this is politics. Ultimately, the theory is that politics is separate


from policing but the reality is different and you can look back to


when the former Prime Minister David Cameron, for reasons we can


understand, wanted resources put into the investigation of Madeleine


McCann. He had told the Met commissioner to investigate. That


became a massive political issue because theoretically, they are


supposed to be separate. Ultimately, we do not just want a chiropody once


we can see things being investigated. They need to be


properly investigated. Burglaries, car thefts, child protection, all of


it. Trouble is, when you look at the rest of the front pages, there is


not much money around. They talk about borrowing going up. Most


notably, the pay of the lowest paid in the country. The Guardian is not


cheery reading for anyone struggling. Such an all encompassing


phrase, jams. Who are the? Lots of people think they are the jams, even


without... The people who actually applies to, probably a much smaller


group. It is the ISS to say that actually, every household will be


?1000 worse off a year. So even if you are not a jam, I don't know, a


scone or something, people who cannot pay the electricity bill, but


?1000, how many families and households can afford to lose that?


One of the things we are likely to see is rising costs. I thought this


immediately after the EU referendum and I panic bought meat, which


proved to be rather fruitless! But I suppose people will feel those costs


on things like food and electricity. They are. The pressure on sterling.


They will simply see that the bill go up and that is really bad. It


will happen. I travel around the continent a bit and bizarrely...


People said they would not like the British because a Brexit but it has


not been my experience. I was in Romania at the weekend, normally 100


Romanian lei, it is ?105. As it gets more expensive the people, they will


side with Tony Blair, who is saying, we must stop Brexit. Will they know


to attach those two things? I don't know that people think, we will


associated enough to think that. I personally would but, will they


listen to Tony Blair? He is arguing, we need to persuade the public


somehow. Maybe there is some sort of dossier. To persuade the public that


there has been a vote but if we are negotiating on freedom of movement,


access to the single market and how much we are maybe the public of


which we are all members will say, hang on the second, what is the


point of leaving? Will not some people be frustrated? The Telegraph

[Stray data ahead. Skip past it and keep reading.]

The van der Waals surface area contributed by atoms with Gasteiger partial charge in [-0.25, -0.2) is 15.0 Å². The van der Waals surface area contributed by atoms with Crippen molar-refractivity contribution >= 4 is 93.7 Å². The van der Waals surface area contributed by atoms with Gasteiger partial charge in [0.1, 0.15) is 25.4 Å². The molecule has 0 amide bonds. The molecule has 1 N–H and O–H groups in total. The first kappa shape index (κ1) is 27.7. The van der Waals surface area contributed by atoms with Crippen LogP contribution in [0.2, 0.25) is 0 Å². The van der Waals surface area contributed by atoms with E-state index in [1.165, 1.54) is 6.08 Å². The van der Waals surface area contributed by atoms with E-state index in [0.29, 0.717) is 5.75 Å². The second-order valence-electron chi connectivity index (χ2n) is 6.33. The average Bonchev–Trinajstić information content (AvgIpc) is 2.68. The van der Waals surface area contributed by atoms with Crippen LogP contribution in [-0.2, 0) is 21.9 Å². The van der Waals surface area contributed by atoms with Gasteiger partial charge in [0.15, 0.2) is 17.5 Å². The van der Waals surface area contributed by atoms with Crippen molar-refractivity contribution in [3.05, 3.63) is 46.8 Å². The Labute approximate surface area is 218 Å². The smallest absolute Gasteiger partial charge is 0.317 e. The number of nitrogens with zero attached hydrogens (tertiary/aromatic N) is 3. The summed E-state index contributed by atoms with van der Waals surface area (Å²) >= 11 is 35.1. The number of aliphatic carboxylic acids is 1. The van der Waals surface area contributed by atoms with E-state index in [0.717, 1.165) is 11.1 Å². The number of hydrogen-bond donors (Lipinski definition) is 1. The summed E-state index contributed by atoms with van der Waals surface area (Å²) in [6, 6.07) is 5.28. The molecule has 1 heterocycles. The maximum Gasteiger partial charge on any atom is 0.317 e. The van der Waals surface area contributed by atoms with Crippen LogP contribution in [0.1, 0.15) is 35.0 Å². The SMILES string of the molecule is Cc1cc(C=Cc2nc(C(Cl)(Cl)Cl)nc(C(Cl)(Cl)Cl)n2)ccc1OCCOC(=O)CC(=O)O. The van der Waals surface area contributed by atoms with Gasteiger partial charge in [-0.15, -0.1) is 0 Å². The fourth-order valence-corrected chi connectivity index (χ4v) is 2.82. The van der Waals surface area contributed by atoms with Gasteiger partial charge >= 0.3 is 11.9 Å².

has the same story. He says he could've held a referendum on the


Lisbon Treaty in 2005 but said he would be likely to lose if he had.


He said, I might lose so will not give you an option on Europe. It is


said we live in a Parliamentary democracy. But at some point, as


David Cameron said, that people needed and wanted a vote on Europe


and that is what they want. So why is Tony Blair weighing in to try and


stop it? It was the seventh most important issue in the last


election. I do not remember is getting a referendum on the top six.


And then of course, not only that, it was fairly low down people's


pecking order but why did Cameron do it? To protect his own party. And it


has worked. We have seen Prime Minister after Prime Minister. It


was a self-inflicted headache on the EU because he mentioned it very


early on but that will be the legacy he has got. Top of the times,


another former Prime Minister weighing in, John Major, who was a


big voice for Remain. The tyranny of the majority must not set Brexit


turns. He is agreeing with Parliamentary democracy there. He is


also saying there is a credible case for a second referendum and


interesting to see Blair and major in such apparent agreement. They all


agree on Europe. One could argue they agree because they have a


deeper insight into this than many of us. His other point here, which


is a fair one, is, why should the 48% also not have a say? The idea or


they should have no say at all is rather ridiculous. Imagine how you


would feel if you were an American voter. 100,000 votes in three states


split Hillary Clinton and Donald Trump, you took all three states.


They are now having a recount England's quantum. It is on the


basis they say they could be Russian hackers or whatever. The hackers


said they would attack various systems. It is a machine voting


rather than paper voting. That is the basis of the challenge. But of


course, Mitch and has not declared still and whether we think it is


fair or unfair, a lot of people think, 2 million votes... 126


million people voted in the election. Does that not reflect


everything around the world? How divided we are as a world? And also


we could quite easily have a different conversation here about


America's first female President. Funnily enough, the consensus of


many of the swing voters is, any other candidate potentially, any


other woman, would have beaten Donald Trump. We are out of time. I


wish we could go on. Don't forget, all the front pages


are online on the BBC News website, where you can read a detailed review


of the papers. It's all there for you seven days


a week at bbc.co.uk/papers and you can see us there too


with each night's edition of The Papers being posted


on the page shortly I want to bring you one line of news


that is coming in from the Reuters news agency. Police say there is an